IgG is found in the blood and extracellular fluids and can neutralize toxins, viruses and bacteria. The IgG subclasses differ in their functional properties namely, IgG1 dominates in an immune response against tetanus toxoid (toxin which has been sufficiently denatured to destroy its toxic properties while still retaining its antigenic properties), IgG2 against polysaccharides, IgG3 against rhesus-D and IgG4 against factor VIII. There are three major classes of Fc receptors (FcgRI, FcgRII and FcgRIII). The ability of the IgG to interact with these receptors varies, IgG1 and IgG3 being the most efficient. The effector responses mediated via IgG's interaction with these receptors include phagocytosis, endocytosis, antibody-dependent-cell-mediated cytotoxicity (ADCC), the release of mediators of inflammation, and the regulation of N cell activation and antibody production.

 

The primary function of the V site in IgG is to bind antigen by an energetically favourable process. This allows the antibody to perform protective functions. Bacteria exert their effects by elaboration of exotoxins that interfere directly with the cell and organ physiology. Toxins initiate their destructive effects by binding to specific receptors on host cells. Since IgG antibodies can permeate extravascular spaces where many bacterial and viral infections occur, they are able to block the interaction between the toxin and the cells, therefore preventing pathogenic effects.

 

IgGs also occur as cell-bound molecules on mature B lymphocytes and cooperate in initiating immune responses by functioning as receptors for antigens (Lanzavecchia, 1985). This occurs by complement activation. A complement is a term applied to a group of plasma proteins that can interact with antibodies bound to the surface of microbes. The components of the complement system bind to the Fc portion of IgG antibodies and this initiates a series of enzymatic reactions that ultimately produce three categories of complement products namely (1) peptides that mediate inflammation and that functions as signals to recruit phagocytes; (2) proteins that bind covalently to the surface of the microbe and (3) a group of proteins that assemble into a complex known as the membrane attack complex.

 

The deposition of complement components on the bacterial surface promotes the removal of the organisms by means of phagocytosis. Cells such as neutrophils and macrophages possess receptors (FcgR) for the complement components and receptors specific to the Fc portion of IgG antibodies. Phagocytosis is initiated by recognition of both the bound complement component and the antibody Fc.

FcgR operates a protective mechanism via ADCC. ADCC involves the killing of antibody-coated target cells by a class of lymphocytes known as natural killer (NK) cells. When host cells infected by pathogens express antigens on their surface, the FcgRIII receptor on NK cells engage the cell-bound IgG antibody resulting in cross-linking of the FcgRIII receptors and activation of the NK cells. These NK cells induce the release of granules that contain cytotoxic substances such as perforin and granzymes. Exposure to these substances leads to lysis and death of targeted cells. ADCC could contribute to controlling viral infection by killing infected host cells. It has been demonstrated in individuals infected with human immunodeficiency virus (HIV). HIV-infected cells express viral envelope proteins on their surface, and these cells can be killed by the combined action of IgG antienvelope protein antibodies and effector cells (NK cells or perhaps monocytes). Although ADCC could serve as a mechanism to control viral infections or possibly eliminate malignant cells, its role in protective immunity remains to be firmly established.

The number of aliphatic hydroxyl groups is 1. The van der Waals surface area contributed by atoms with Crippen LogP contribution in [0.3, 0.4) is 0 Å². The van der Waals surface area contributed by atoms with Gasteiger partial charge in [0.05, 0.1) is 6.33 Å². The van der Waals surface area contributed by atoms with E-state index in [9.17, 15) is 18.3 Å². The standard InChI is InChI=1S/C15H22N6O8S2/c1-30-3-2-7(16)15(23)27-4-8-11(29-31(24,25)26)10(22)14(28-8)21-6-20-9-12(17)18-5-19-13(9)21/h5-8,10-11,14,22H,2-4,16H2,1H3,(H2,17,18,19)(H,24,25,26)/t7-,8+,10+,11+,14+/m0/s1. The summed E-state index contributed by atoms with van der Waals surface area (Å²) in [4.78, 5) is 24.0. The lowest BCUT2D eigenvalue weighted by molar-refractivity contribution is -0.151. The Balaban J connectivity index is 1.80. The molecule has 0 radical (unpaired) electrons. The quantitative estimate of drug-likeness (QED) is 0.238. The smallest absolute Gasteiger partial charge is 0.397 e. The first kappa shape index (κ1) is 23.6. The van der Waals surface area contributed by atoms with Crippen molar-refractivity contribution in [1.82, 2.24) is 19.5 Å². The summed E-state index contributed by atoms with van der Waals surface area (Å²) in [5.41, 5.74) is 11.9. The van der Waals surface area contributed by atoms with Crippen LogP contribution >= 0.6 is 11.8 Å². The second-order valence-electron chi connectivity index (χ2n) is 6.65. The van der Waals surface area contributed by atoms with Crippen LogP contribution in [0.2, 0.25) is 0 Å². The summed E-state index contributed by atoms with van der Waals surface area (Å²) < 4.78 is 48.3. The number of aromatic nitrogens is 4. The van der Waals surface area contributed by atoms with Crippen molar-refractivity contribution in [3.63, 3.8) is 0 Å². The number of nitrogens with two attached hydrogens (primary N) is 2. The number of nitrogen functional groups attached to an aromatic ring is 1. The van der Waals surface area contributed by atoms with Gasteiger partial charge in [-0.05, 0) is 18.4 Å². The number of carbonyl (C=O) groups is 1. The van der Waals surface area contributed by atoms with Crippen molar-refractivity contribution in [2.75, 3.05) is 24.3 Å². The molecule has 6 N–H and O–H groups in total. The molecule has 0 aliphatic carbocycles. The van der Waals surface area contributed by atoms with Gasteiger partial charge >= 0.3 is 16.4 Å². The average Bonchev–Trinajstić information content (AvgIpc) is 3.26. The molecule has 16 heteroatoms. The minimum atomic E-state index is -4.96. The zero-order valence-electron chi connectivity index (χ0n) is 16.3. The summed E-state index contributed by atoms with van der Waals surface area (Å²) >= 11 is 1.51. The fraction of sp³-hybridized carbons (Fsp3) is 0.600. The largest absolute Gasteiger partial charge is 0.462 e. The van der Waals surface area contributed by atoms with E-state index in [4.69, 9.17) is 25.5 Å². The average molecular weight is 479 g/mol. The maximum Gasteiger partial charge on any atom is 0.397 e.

Transplacental transport of maternal IgG to the developing fetus is extremely important in the protection of the newborn from infection. According to Saji et al (1999), several known receptors for the Fc part of IgG play a key role in the selective and active transfer of IgG across the placental barrier and also demonstrate heterogeneous patterns in the placenta. However, the exact mechanisms of involvement of these IgG receptors are not fully understood.

 

IgG antibodies have a wide spectrum of protective functions. The structure of the antibody is well integrated with its dual function in antigen recognition and in providing the ability to interact with complement and cells in removing infectious organisms and their products. However in certain cases it can also evolve against the host and produce autoimmunity and immunopathological conditions. Immunosuppressive drugs are currently being used against such hypersensitivity reactions.

 

The functions associated to the main components of the IgG antibody have been unveiled. However, certain aspects of the antibody have to be researched to provide a profound understanding of its mechanism of action.